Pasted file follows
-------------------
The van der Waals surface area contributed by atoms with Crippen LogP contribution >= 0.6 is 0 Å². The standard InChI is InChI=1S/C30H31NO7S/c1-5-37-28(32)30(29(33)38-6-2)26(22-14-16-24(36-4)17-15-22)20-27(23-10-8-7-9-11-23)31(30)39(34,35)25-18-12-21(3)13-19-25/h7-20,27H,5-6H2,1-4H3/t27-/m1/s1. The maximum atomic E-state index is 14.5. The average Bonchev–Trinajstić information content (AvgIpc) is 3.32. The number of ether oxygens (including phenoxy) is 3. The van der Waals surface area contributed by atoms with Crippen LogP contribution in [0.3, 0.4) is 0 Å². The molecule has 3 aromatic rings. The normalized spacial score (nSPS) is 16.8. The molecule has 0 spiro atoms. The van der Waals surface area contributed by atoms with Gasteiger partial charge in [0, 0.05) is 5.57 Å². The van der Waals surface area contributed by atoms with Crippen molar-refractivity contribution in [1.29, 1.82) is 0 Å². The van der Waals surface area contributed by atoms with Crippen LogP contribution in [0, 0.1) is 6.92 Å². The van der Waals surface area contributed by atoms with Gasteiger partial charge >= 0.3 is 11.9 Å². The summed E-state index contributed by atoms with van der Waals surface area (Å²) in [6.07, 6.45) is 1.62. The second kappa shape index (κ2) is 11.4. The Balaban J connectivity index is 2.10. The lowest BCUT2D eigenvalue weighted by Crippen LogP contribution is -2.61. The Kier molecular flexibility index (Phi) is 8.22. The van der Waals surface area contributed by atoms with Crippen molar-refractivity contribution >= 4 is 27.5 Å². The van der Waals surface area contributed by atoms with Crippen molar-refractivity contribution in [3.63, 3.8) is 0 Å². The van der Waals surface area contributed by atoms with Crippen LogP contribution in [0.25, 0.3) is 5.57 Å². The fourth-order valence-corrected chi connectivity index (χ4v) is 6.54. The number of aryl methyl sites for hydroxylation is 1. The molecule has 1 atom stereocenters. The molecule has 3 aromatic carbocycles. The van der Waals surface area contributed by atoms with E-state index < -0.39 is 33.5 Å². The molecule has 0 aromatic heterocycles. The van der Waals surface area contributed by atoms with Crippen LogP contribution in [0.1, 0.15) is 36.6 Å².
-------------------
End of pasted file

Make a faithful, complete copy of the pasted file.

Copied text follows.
The van der Waals surface area contributed by atoms with Crippen LogP contribution >= 0.6 is 0 Å². The standard InChI is InChI=1S/C30H31NO7S/c1-5-37-28(32)30(29(33)38-6-2)26(22-14-16-24(36-4)17-15-22)20-27(23-10-8-7-9-11-23)31(30)39(34,35)25-18-12-21(3)13-19-25/h7-20,27H,5-6H2,1-4H3/t27-/m1/s1. The maximum atomic E-state index is 14.5. The average Bonchev–Trinajstić information content (AvgIpc) is 3.32. The number of ether oxygens (including phenoxy) is 3. The van der Waals surface area contributed by atoms with Crippen LogP contribution in [0.3, 0.4) is 0 Å². The molecule has 3 aromatic rings. The normalized spacial score (nSPS) is 16.8. The molecule has 0 spiro atoms. The van der Waals surface area contributed by atoms with Gasteiger partial charge in [0, 0.05) is 5.57 Å². The van der Waals surface area contributed by atoms with Crippen molar-refractivity contribution in [1.29, 1.82) is 0 Å². The van der Waals surface area contributed by atoms with Crippen LogP contribution in [0, 0.1) is 6.92 Å². The van der Waals surface area contributed by atoms with Gasteiger partial charge >= 0.3 is 11.9 Å². The summed E-state index contributed by atoms with van der Waals surface area (Å²) in [6.07, 6.45) is 1.62. The second kappa shape index (κ2) is 11.4. The Balaban J connectivity index is 2.10. The lowest BCUT2D eigenvalue weighted by Crippen LogP contribution is -2.61. The Kier molecular flexibility index (Phi) is 8.22. The van der Waals surface area contributed by atoms with Crippen molar-refractivity contribution >= 4 is 27.5 Å². The van der Waals surface area contributed by atoms with Crippen molar-refractivity contribution in [3.63, 3.8) is 0 Å². The van der Waals surface area contributed by atoms with Crippen LogP contribution in [0.25, 0.3) is 5.57 Å². The fourth-order valence-corrected chi connectivity index (χ4v) is 6.54. The number of aryl methyl sites for hydroxylation is 1. The molecule has 1 atom stereocenters. The molecule has 3 aromatic carbocycles. The van der Waals surface area contributed by atoms with E-state index < -0.39 is 33.5 Å². The molecule has 0 aromatic heterocycles. The van der Waals surface area contributed by atoms with Crippen LogP contribution in [0.1, 0.15) is 36.6 Å².